Dear blog, I miss you. I miss the hours of photo editing and moments where I actually get to physically ponder what I’m going to write in WordPress (I lift my head up towards the ceiling, tap my chin a few times and bite my lips several times – that always seems to prompt the next sentence). If you’re wondering where I’ve gone, it’s all here, here, here and a bit to do with this (there’s a cryptic sentence).
Longtime blog readers will know that it takes a little longer to process “the fashions” that are going on. Especially whilst I’m in Milan, when the same names dominate headlines and there’s a dirge of copy repetition when it comes to news stories online. So I turn to TheCorner.com and its partnership with Vogue Italia to find young talents and present them both within the publication and online on the e-commerce site. It’s always an interesting selection that has increasingly not gone for the obvious “young” names but instead casts the net further afield.
It chimed in with the shock fairy tale story that Rahul Mishra, a fairly unknown designer from India, beat out big names like Joseph Altuzarra and Sibling to scoop the International Woolmark Prize in Milan over the weekend. Could the LVMH prize, whose thirty finalists have recently been announced, also throw out a surprise or two, with a range of designers from the established like Simone Rocha and Meadham Kirchhoff to young graduates like Miuniku from India and Minju Kim from Korea.
I like the global aspect of fashion being reflected in the fashion capitals, and especially in Milan, where the hegemony of Italian fashion is so strong. At the very least, you find yourself a few surprises. The fact that seven out of ten names were completely unknown to me means I got to do some homework. Learning. Curiosity. These are the things that keep interest levels up.
Unknown number one Achtland’s stitched appliqued leather motif caught my eye as soon as I entered the space. The duo from Berlin, Oliver Luhr and Thomas Bentz founded their label on 2011 and named it after the mythical Queen Achtland. It’s been a while since a Germany young fashion talent has been bandied about and so their work was a pleasant surprise to see, despite the shades of Dries van Noten in their current S/S 14 collection that’s available to buy. Bevza reps up Ukraine with an unsurprisingly stark and minimal aesthetic – all clean lines and interesting plays on opacity. I know I keep saying Kiev is on my destination hit list but now armed with a list of names, I definitely feel a lot more confident about getting the lay of the land when I do make it there Another unknown quantity is Wadha Al Hajri’s label from Qatar, which began in 2010, inspired by the simplicity of Islamic and Bedouin prints. Her work feels nuanced and in person, are beautiful pieces. Designed by Phyllis Taylor, Sika from London makes dresses out of Ghanian printed fabrics. It read a little too much like straightforward Africana to me but there’s definitely something charming about her work.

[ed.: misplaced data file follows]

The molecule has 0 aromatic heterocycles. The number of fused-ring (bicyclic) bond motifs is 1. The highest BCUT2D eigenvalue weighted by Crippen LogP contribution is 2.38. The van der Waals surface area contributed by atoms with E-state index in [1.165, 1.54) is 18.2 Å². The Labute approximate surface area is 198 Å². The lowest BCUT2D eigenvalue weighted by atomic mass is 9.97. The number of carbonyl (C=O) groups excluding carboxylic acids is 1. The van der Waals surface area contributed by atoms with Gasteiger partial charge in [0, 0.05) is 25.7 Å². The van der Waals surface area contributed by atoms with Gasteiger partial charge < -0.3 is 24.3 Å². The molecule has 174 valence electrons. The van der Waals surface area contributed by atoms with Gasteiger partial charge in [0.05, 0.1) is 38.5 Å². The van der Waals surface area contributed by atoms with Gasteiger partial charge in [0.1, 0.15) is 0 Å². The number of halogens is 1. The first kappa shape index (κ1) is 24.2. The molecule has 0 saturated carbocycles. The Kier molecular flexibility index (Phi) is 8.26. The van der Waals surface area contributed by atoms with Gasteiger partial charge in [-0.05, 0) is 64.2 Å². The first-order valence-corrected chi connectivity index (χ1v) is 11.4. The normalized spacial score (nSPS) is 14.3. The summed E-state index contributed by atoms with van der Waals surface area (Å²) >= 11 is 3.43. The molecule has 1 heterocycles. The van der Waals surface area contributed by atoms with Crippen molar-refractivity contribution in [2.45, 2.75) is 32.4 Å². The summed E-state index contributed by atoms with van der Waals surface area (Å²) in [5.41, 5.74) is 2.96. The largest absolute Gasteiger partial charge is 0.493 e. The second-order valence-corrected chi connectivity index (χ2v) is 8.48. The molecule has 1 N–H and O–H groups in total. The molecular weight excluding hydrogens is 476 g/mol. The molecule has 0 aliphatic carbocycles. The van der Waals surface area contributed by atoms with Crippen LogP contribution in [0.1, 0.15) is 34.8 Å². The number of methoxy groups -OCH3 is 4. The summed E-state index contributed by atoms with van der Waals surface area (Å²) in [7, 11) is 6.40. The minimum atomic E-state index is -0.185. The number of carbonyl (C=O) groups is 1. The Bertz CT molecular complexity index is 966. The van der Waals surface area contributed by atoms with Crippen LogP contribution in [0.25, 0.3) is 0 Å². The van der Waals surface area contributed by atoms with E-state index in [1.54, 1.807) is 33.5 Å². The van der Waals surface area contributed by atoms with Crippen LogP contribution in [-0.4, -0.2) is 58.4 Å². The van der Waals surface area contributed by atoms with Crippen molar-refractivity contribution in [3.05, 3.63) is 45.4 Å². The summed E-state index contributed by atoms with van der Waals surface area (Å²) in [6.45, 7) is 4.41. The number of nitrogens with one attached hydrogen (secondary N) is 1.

Tome is probably the “biggest” name out of the lot and after a successful show in New York, where Ryan Lobo and deft hand at fabric combinations and understanding of wardrobe essentials could really be seen, their inclusion in the line-up makes thorough sense. In fact their standout piece from the S/S 14 collection, the plasticky purple trench has already sold out online. I love that their pieces catch your eye without shouting too much. It’s down to their fabric choices and ability to create a subtle bit of drama.
Backstage photographs by Sonny Vandevelde
Jewellery wise, there’s Valentina Sciumé from Milan, who only started her label of hats and jewellery last year. Architectural and eye-catching shapes seem to be her thing and I rather liked the solid ear cuff that she had created for her new collection. Ryan Storer is one of the few names I’m familiar with only because of his Swarovski ear cuffs, which definitely make my chubby ear lobes look a whole lot better. He’s still churning out that signature style but his new collection features a sweeping curve of silver and rose-gold anchored by a singular pearl. Once again, Storer finds a striking way to adorn an ear. Representing sunglasses, there’s British brand Finlay & Co and their wooden sunnies, beautifully crafted out of hardwoods like rosewood, walnut and ebony. Their new collection features layers of maplewood, contrasted with coloured staining on the inside of the frames.
On the shoe front, you have contrasts between the practical and the decorative and with something in-between. Milan-based Farewell Footwear, who have only been going for two seasons were inspired by the Spanish espadrille but wanted to do it in their way. For A/W 14-5, the rope sole becomes rubberised. Their shoes are for everyday daily life and speak to a specific lifestyle. The flatform lover in me was happy. On the other end of the scale, you had the Sydney-based, Italian-in-origin Giannico designed by Nicolo Beretta, who plays with surreal elements like giant balls on shoes and has a penchant for Helmut Newton-esque imagery.
Finally, Lily Kamper is another familiar name, because I remember her work from way back when she was still at the Royal College of Art creating mixed media cityscapes. That sense of architecture and odd combinations of materials have carried through to her present jewellery line. The work has definitely been refined with dip-dyed perspex and kitchen surfaces used to create standalone pendants or larger collage pieces on neckpieces. Guess my prediction about her work transitioning from admirable object to functional design kind of came true!